Monday, December 31, 2012

2012: Year in Review

It’s hard to believe that 2012 is over. In some ways it seems like just yesterday that I was in California with my family celebrating the New Year. Yet in other ways it seems like it’s been forever. It’s certainly been an interesting year. A year ago, I would have never expected that I would be where I am. Like many people, the end of the year is a time of reflection for me. In my family, for many years we had a tradition (typically falling on the first Monday of the New Year, for FHE) where we did a “Year in Review”, where we had different topics to get us thinking about things that had happened during the year and what we would remember. So, that’s what I want to do today: My 2012 Year in Review.

Neatest Place You were in 2012
Honestly, most of my year was spent in Utah, no further north than Bountiful and no further south than Provo. The only big excursion I did was my trip out east this past summer. I flew out to Grand Rapids, Michigan where I saw Garrett for the first time in two years, we drove out to Toronto to visit people from my mission, and then we drove down to Niagara Falls and Palmyra before heading back to Michigan. Other than Michigan, I’d been to all of those places before, but it was a great experience being there again with my best friend.

Me and Garrett on our trip, while at Niagara Falls

Biggest Surprise of the Year
The biggest surprise probably was the prompting I received in mid-August, while reading Voice(s) of Hope, to start blogging about my SSA. It seemed to come out of nowhere and it stuck with me. I thought about it and prayed about it for about two months before I ended up doing it. I knew it’d be scary (like I’ve said before, October 20 was the scariest day of my LIFE) but I was also overwhelmed with all of the positive feedback (again, thank you all for your support and for giving me that positive feedback). Honestly, I feel like that prompting (though directly only got me to start blogging) got me to do the Voice(s) of Hope project and also to get more involved in the North Star community, which brought about another big surprise: I felt at home there, in ways that I don’t know if I’ve ever felt before.

Josh and Lolly Weed's Voice(s) of Hope shoot

Best TV Show/Movie You Watched
Anyone who knows me relatively closely knows that I’m a big fan of the ABC show “Once Upon a Time”. Though the acting can be kind of corny and the writing can be kind of cheesy… I figure, it’s a fairy tale show; of course it’ll be that way. One of the themes I love the most in the show is the idea of “true love” typically used in the sense of “true love’s kiss”. Unlike most versions of fairy tale stories, in this show “true love” doesn’t mean the same as “soul mates”. It has more to do with who you truly love, whether it’s romantically with a couple or from a mother to her son.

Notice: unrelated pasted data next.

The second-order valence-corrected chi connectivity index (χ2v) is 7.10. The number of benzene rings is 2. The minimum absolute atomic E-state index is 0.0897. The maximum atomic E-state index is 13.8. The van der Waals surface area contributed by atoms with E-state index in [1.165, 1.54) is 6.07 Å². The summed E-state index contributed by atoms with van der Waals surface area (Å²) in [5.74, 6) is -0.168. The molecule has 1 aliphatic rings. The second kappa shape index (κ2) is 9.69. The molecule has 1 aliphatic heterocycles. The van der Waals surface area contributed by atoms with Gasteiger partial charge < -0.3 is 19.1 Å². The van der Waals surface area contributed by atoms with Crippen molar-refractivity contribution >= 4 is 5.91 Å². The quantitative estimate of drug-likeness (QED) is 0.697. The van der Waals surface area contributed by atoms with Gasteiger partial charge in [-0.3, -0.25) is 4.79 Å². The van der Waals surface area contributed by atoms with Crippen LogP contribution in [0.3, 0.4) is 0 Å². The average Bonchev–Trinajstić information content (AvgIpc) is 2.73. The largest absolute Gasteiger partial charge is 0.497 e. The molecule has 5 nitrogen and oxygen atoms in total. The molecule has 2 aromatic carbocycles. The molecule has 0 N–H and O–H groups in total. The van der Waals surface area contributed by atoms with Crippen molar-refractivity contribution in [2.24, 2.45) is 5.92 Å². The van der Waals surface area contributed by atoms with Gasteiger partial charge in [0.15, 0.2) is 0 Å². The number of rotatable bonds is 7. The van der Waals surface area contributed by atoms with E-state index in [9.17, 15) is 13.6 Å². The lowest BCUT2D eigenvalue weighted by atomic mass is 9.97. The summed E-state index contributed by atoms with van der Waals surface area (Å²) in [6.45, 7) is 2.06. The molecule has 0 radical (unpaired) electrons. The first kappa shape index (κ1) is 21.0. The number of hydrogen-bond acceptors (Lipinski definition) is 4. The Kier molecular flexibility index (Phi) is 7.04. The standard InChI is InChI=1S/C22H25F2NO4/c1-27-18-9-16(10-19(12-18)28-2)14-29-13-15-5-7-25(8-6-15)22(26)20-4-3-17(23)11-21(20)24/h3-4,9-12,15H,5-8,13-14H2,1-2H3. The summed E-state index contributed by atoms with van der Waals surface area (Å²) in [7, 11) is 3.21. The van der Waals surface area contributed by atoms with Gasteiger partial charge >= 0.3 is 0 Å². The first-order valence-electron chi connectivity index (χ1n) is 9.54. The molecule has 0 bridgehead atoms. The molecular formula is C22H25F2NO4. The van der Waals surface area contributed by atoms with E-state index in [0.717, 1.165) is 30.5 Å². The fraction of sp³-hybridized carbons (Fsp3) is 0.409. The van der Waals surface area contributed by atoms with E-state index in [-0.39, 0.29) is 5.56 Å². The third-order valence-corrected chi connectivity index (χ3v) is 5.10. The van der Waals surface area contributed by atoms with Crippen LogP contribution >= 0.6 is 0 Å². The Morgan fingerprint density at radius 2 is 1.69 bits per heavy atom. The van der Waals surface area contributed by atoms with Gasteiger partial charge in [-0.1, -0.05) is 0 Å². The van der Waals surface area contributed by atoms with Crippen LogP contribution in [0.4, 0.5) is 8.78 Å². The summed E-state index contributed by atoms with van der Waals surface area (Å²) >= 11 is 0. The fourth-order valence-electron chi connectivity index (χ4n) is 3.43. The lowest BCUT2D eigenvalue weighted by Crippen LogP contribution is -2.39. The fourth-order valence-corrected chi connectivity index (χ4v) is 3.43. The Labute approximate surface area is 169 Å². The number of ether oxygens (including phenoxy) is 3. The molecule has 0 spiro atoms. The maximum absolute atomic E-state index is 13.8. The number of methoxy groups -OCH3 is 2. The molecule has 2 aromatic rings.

Mom and Dad and True Love's Kiss

Saddest Day/Time in 2012
The worst part of this year for me was around February and March. After coming home from serving in Calgary, I was a bit of a wreck in some ways. I felt like a failure. I felt like I had been cheated from what I wanted to do the most. In February and March, I dealt with some major depression, trying to overcome those feelings. The feeling of being a failure as a missionary translated into my schoolwork, making me lose confidence in my ability to fulfill my assignments. I remember one day in particular that was bad… I was crying in my car about being home from my mission… I wanted to be in the mission field and yet I also knew I would be suffering emotionally if I was out there. It seemed like there was no way that I could be happy with myself. That night, I talked to my trainer, Elder Jared Call, on the phone and he helped me realize that it was okay to feel that pain and it was okay to feel that way. Honestly, that night was the beginning of my journey to become happy again with myself.

Elder Call visiting me in Provo a year ago

Happiest Day/Time in 2012
It’s hard to say what the happiest time of the year has been for me. There were many of them. My road trip with Garrett was amazing. Being able to spend days on end, just me and my best friend, visiting place that I love was the best. It was also during this trip that I told Garrett about my SSA and he has been one of my strongest allies as I’ve “come out” and done this SSA Missionary Work on my blog. Another one of the “happiest” times of this year was receiving all of the positive feedback about my blog on October 20. Blogging about my SSA was something that made me feel extremely vulnerable and the positive feedback made me feel so much better and empowered to be able to share my story. Attending the AMCAP Conference and filming for Voice(s) of Hope were a couple of other amazing experiences this year. Being able to share my testimony and then meet a few of my heroes (Ty Mansfield, Josh Weed, etc.). In addition, the North Star Christmas fireside, where I felt such a strong sense of home and Zion, was another event this year that would rank on my happiest.

AMCAP Conference Panel

Best Book/Magazine You’ve Read